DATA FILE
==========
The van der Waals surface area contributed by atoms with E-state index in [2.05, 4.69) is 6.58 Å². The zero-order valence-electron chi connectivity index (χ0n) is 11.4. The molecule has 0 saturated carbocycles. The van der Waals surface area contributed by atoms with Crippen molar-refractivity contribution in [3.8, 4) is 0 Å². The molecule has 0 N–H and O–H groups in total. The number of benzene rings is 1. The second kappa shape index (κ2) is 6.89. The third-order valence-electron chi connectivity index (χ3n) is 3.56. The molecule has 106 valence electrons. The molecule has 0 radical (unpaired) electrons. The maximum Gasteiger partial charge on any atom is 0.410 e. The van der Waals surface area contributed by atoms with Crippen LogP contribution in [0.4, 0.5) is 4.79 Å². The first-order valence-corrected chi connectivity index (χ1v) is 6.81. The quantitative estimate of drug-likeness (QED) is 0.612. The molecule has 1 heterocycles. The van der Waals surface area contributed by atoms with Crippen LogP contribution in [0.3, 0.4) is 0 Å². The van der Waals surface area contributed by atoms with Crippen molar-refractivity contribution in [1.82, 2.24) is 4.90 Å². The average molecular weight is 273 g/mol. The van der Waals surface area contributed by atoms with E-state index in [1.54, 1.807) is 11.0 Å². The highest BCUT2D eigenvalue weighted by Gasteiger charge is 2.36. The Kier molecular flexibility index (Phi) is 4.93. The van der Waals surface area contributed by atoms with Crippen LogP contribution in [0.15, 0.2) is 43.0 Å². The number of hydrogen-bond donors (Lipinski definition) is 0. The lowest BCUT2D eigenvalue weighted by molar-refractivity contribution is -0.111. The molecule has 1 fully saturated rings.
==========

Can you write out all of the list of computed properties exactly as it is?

The van der Waals surface area contributed by atoms with E-state index in [2.05, 4.69) is 6.58 Å². The zero-order valence-electron chi connectivity index (χ0n) is 11.4. The molecule has 0 saturated carbocycles. The van der Waals surface area contributed by atoms with Crippen molar-refractivity contribution in [3.8, 4) is 0 Å². The molecule has 0 N–H and O–H groups in total. The number of benzene rings is 1. The second kappa shape index (κ2) is 6.89. The third-order valence-electron chi connectivity index (χ3n) is 3.56. The molecule has 106 valence electrons. The molecule has 0 radical (unpaired) electrons. The maximum Gasteiger partial charge on any atom is 0.410 e. The van der Waals surface area contributed by atoms with Crippen LogP contribution in [0.4, 0.5) is 4.79 Å². The first-order valence-corrected chi connectivity index (χ1v) is 6.81. The quantitative estimate of drug-likeness (QED) is 0.612. The molecule has 1 heterocycles. The van der Waals surface area contributed by atoms with Crippen LogP contribution in [0.3, 0.4) is 0 Å². The van der Waals surface area contributed by atoms with Crippen molar-refractivity contribution in [1.82, 2.24) is 4.90 Å². The average molecular weight is 273 g/mol. The van der Waals surface area contributed by atoms with E-state index in [1.54, 1.807) is 11.0 Å². The highest BCUT2D eigenvalue weighted by Gasteiger charge is 2.36. The Kier molecular flexibility index (Phi) is 4.93. The van der Waals surface area contributed by atoms with Crippen LogP contribution in [0.15, 0.2) is 43.0 Å². The number of hydrogen-bond donors (Lipinski definition) is 0. The lowest BCUT2D eigenvalue weighted by molar-refractivity contribution is -0.111. The molecule has 1 fully saturated rings.